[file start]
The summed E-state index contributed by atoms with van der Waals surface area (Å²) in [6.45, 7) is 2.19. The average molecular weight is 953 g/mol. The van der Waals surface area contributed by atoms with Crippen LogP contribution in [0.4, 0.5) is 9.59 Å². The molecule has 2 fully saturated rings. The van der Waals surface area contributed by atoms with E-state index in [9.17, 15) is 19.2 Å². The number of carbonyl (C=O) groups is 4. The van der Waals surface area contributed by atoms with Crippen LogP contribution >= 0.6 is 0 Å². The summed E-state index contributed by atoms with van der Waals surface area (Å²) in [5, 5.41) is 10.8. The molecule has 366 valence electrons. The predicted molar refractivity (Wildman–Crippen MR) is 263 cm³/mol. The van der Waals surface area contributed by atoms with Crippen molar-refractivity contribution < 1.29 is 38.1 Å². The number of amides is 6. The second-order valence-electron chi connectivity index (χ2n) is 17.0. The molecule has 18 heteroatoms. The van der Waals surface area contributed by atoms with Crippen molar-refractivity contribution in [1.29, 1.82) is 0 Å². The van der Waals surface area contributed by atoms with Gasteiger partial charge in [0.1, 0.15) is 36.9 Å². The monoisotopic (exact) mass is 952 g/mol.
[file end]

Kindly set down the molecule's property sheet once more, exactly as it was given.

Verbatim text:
The summed E-state index contributed by atoms with van der Waals surface area (Å²) in [6.45, 7) is 2.19. The average molecular weight is 953 g/mol. The van der Waals surface area contributed by atoms with Crippen LogP contribution in [0.4, 0.5) is 9.59 Å². The molecule has 2 fully saturated rings. The van der Waals surface area contributed by atoms with E-state index in [9.17, 15) is 19.2 Å². The number of carbonyl (C=O) groups is 4. The van der Waals surface area contributed by atoms with Crippen LogP contribution >= 0.6 is 0 Å². The summed E-state index contributed by atoms with van der Waals surface area (Å²) in [5, 5.41) is 10.8. The molecule has 366 valence electrons. The predicted molar refractivity (Wildman–Crippen MR) is 263 cm³/mol. The van der Waals surface area contributed by atoms with Crippen molar-refractivity contribution < 1.29 is 38.1 Å². The number of amides is 6. The second-order valence-electron chi connectivity index (χ2n) is 17.0. The molecule has 18 heteroatoms. The van der Waals surface area contributed by atoms with Crippen molar-refractivity contribution in [1.29, 1.82) is 0 Å². The van der Waals surface area contributed by atoms with Gasteiger partial charge in [0.1, 0.15) is 36.9 Å². The monoisotopic (exact) mass is 952 g/mol.